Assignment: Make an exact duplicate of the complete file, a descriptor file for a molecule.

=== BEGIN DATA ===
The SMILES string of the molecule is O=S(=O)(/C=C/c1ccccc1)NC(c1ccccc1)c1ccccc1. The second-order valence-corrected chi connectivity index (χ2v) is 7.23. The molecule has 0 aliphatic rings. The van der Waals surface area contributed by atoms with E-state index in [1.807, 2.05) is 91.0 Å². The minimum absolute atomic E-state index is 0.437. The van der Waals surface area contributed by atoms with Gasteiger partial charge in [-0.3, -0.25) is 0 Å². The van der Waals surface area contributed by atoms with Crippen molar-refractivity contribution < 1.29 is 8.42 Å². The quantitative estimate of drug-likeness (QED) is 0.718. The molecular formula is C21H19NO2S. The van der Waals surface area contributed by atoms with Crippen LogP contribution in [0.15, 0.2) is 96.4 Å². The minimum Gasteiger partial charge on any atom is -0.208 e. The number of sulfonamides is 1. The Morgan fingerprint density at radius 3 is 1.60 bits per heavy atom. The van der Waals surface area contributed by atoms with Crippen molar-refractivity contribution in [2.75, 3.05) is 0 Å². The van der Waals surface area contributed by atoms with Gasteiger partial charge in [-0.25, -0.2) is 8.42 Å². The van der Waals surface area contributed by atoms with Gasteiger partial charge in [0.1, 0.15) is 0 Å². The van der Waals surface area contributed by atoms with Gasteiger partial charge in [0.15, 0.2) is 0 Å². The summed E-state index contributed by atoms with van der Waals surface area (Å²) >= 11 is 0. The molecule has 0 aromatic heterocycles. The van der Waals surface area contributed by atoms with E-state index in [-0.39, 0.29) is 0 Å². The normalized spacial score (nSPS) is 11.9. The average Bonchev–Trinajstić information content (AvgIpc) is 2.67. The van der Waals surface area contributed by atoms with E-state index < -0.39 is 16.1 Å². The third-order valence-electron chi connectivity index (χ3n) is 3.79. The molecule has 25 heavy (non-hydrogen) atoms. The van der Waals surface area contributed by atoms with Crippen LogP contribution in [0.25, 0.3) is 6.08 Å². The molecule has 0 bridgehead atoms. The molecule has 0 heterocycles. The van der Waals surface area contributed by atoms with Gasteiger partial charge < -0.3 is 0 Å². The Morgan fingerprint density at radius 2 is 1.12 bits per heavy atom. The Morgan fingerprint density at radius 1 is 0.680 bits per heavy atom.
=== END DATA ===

The SMILES string of the molecule is O=S(=O)(/C=C/c1ccccc1)NC(c1ccccc1)c1ccccc1. The second-order valence-corrected chi connectivity index (χ2v) is 7.23. The molecule has 0 aliphatic rings. The van der Waals surface area contributed by atoms with E-state index in [1.807, 2.05) is 91.0 Å². The minimum absolute atomic E-state index is 0.437. The van der Waals surface area contributed by atoms with Gasteiger partial charge in [-0.3, -0.25) is 0 Å². The van der Waals surface area contributed by atoms with Crippen molar-refractivity contribution < 1.29 is 8.42 Å². The quantitative estimate of drug-likeness (QED) is 0.718. The molecular formula is C21H19NO2S. The van der Waals surface area contributed by atoms with Crippen LogP contribution in [0.15, 0.2) is 96.4 Å². The minimum Gasteiger partial charge on any atom is -0.208 e. The number of sulfonamides is 1. The Morgan fingerprint density at radius 3 is 1.60 bits per heavy atom. The van der Waals surface area contributed by atoms with Crippen molar-refractivity contribution in [2.75, 3.05) is 0 Å². The van der Waals surface area contributed by atoms with Gasteiger partial charge in [-0.25, -0.2) is 8.42 Å². The van der Waals surface area contributed by atoms with Gasteiger partial charge in [0.1, 0.15) is 0 Å². The van der Waals surface area contributed by atoms with Gasteiger partial charge in [0.15, 0.2) is 0 Å². The summed E-state index contributed by atoms with van der Waals surface area (Å²) >= 11 is 0. The molecule has 0 aromatic heterocycles. The van der Waals surface area contributed by atoms with E-state index in [-0.39, 0.29) is 0 Å². The normalized spacial score (nSPS) is 11.9. The average Bonchev–Trinajstić information content (AvgIpc) is 2.67. The van der Waals surface area contributed by atoms with E-state index < -0.39 is 16.1 Å². The third-order valence-electron chi connectivity index (χ3n) is 3.79. The molecule has 25 heavy (non-hydrogen) atoms. The van der Waals surface area contributed by atoms with Crippen LogP contribution in [0.25, 0.3) is 6.08 Å². The molecule has 0 bridgehead atoms. The molecule has 0 heterocycles. The van der Waals surface area contributed by atoms with Gasteiger partial charge < -0.3 is 0 Å². The Morgan fingerprint density at radius 2 is 1.12 bits per heavy atom. The Morgan fingerprint density at radius 1 is 0.680 bits per heavy atom.